MLB: World Series-St. Louis Cardinals at Boston Red Sox

Writing about baseball in one capacity or another for the better part of five years, I have come to learn one thing – many baseball fans don’t care about the World Series. At all. I don’t know that this makes baseball fans any more provincial than other sports fans but the bulk only watch if their team is involved.

While the St. Louis Cardinals and Boston Red Sox both have very, very large fanbases, there exists a deep-seated antipathy towards these clubs and their collective fanbases from a vocal segment of other fans. As such, the just-finished World Series was greated with a disheartening mix of indifference and outright hostility.

But no more. The World Series is over and the Boston Red Sox are champs. But now begins the most favorite season for all baseball fans, transactional conjecture season.

Former Getting Blanked editor Dustin Parkes and I discussed a strange phenomenon on twitter a little bit yesterday, and other baseball types chimed in to agree – in terms of web traffic, December is generally the busiest month of the year. Casual fans especially love the idea of their baseball team getting better or improving through trades and free agency more than they actually like baseball.

The rumors and innuendos of baseball’s Winter Meetings drive interest in a way the actual, tangible results on the field never can. Just last season, the immense trades made by the Toronto Blue Jays spiked traffic on theScore’s family of sites in a very real way. That so many Blue Jays fans spent the season embittered and personally hard-done-by their team’s struggles speaks to the frenzy that was whipped up in hot stove season.

The previous year it was the gigantic names of Albert Pujols and Prince Fielder on the free agent market that kept any club with two pennies to rub together dreaming the impossible dream. “What if we overpay?!” they wondered hopefully.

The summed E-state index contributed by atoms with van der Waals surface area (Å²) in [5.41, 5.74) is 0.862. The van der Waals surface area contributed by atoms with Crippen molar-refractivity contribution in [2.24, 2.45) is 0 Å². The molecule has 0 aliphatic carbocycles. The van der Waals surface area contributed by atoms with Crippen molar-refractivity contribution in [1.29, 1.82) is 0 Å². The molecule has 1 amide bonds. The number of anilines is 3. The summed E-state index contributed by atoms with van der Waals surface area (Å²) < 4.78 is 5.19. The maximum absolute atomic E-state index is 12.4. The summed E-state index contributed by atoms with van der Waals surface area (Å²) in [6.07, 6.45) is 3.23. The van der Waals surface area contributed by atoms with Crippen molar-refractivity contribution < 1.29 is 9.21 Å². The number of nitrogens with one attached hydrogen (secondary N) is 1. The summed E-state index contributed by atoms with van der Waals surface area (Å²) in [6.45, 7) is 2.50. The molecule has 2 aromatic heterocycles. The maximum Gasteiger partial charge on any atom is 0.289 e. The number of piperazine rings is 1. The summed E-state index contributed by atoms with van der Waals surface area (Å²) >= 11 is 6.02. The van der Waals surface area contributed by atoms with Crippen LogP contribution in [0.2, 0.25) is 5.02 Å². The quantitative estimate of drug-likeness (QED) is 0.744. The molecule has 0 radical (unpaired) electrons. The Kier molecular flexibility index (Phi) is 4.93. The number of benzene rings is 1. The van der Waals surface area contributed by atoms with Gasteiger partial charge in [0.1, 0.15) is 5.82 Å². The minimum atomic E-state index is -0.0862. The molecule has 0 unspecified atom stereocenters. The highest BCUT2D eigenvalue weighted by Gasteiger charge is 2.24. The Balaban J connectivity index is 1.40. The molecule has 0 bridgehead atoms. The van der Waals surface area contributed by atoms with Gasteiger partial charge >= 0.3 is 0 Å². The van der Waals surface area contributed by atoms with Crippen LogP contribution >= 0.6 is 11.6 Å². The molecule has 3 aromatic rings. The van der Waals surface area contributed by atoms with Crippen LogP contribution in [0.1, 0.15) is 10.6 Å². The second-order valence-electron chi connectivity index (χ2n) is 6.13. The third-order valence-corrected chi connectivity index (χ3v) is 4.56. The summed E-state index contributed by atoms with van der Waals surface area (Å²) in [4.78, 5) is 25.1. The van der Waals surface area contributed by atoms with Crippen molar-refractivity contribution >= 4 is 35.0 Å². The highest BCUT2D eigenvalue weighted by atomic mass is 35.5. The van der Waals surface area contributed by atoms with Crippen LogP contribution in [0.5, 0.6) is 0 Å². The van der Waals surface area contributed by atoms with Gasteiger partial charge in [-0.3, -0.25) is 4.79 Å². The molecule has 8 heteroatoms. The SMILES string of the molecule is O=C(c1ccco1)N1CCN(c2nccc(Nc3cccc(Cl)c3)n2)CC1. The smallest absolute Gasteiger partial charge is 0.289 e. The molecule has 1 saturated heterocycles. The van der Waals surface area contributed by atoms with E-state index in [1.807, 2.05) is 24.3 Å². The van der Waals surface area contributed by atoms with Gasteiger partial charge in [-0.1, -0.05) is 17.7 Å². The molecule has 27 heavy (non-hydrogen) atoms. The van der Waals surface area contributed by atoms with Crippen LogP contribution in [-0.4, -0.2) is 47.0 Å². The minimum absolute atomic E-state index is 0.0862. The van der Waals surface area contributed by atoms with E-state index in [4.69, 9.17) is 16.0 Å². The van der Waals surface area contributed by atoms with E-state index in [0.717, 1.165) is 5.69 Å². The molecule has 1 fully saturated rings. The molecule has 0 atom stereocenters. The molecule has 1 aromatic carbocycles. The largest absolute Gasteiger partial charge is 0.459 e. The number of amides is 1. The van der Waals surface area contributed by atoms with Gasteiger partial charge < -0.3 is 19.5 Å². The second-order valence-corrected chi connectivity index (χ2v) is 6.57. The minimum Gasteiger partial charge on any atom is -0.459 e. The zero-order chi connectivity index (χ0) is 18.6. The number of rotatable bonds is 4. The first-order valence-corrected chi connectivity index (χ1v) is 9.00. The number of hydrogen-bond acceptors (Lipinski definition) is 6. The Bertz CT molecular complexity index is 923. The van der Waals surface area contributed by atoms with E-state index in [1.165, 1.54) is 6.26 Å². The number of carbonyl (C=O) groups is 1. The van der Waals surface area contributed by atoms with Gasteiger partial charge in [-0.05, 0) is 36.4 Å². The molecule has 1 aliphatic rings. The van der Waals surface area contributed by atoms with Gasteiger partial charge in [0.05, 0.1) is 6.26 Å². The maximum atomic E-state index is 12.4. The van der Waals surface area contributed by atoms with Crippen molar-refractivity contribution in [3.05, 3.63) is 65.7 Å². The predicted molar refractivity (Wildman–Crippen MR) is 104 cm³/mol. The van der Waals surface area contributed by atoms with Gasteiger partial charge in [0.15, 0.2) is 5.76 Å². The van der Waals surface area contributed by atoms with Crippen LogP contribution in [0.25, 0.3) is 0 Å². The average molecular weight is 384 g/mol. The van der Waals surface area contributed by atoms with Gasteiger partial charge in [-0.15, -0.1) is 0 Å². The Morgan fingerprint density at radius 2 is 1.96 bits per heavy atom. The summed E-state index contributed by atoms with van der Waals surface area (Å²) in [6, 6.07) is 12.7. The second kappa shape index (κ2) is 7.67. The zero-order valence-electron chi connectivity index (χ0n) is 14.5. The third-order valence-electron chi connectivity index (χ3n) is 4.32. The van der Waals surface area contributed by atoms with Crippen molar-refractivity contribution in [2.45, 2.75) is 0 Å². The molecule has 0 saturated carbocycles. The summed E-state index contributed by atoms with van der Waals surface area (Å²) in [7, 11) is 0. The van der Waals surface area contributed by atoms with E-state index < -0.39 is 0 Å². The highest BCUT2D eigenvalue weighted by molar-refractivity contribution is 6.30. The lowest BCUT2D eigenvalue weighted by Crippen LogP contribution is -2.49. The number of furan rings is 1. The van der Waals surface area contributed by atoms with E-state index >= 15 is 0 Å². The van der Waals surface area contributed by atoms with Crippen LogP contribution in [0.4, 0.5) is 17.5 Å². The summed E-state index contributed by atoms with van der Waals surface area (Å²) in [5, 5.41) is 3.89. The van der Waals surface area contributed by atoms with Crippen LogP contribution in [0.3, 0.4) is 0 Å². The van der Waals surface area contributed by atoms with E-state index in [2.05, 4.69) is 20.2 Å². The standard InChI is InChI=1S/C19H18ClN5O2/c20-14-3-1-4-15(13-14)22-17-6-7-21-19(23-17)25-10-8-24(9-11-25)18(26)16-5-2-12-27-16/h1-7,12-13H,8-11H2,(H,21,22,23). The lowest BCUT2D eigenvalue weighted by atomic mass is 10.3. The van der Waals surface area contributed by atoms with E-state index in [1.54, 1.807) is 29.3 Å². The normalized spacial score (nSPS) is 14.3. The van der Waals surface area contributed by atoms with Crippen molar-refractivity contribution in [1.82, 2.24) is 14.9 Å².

The free agent class of 2013 is a little shorter on star power than recent years. A few free agents improved their stock with strong 2013 performances while others either stumbled or already re-signed with their existing team. No franchise gamechanger lurks in the Boras thicket, ready to emerge as a fully-formed savior. Not this year and, realistically, not ever. You cannot remake your team in free agency.

You can, however, greatly improve your team in free agency. We need not look any farther than the team currently celebrating a World Series title, the Boston Red Sox.

For all the “modern” baseball thinking about the perils of free agency and the widely assumed truth that signing This Guy is An Overpay and God No Whatever You Do Please Do Not Overpay for Players on the Free Agent Market, there are always opportunities to legitimately improve your team with a key free agent signing or two.

The Red Sox were in the enviable position last winter of possessing ample financial freedom to pursue top free agents while building around an existing core that was established and talented. Plugging holes in free agency might just be the best way to address a roster shortcoming, even if it means you — gasp — give a guy an extra year or a few million extra dollars.

But if you are a bad team looking to get good overnight, I wish you the best of luck. The path to greatness is littered with the bodies of general managers who thought they could circumvent the team building process and just buy their way into contention. It doesn’t work that way, unfortunately.

That said, I have a suspicion that the New York Mets and Chicago Cubs might be big players on the free agent market this winter. Both teams cleared the decks nicely and have money to spend. The Mets have enviable pitching depth coming through their pipeline and will not let losing Matt Harvey for the season deter them.

The Cubs are smart and loaded with high ceiling prospects and a few interesting players at the big league level. Watch out for them to make a splash that cut down their time to contention by at least a few years.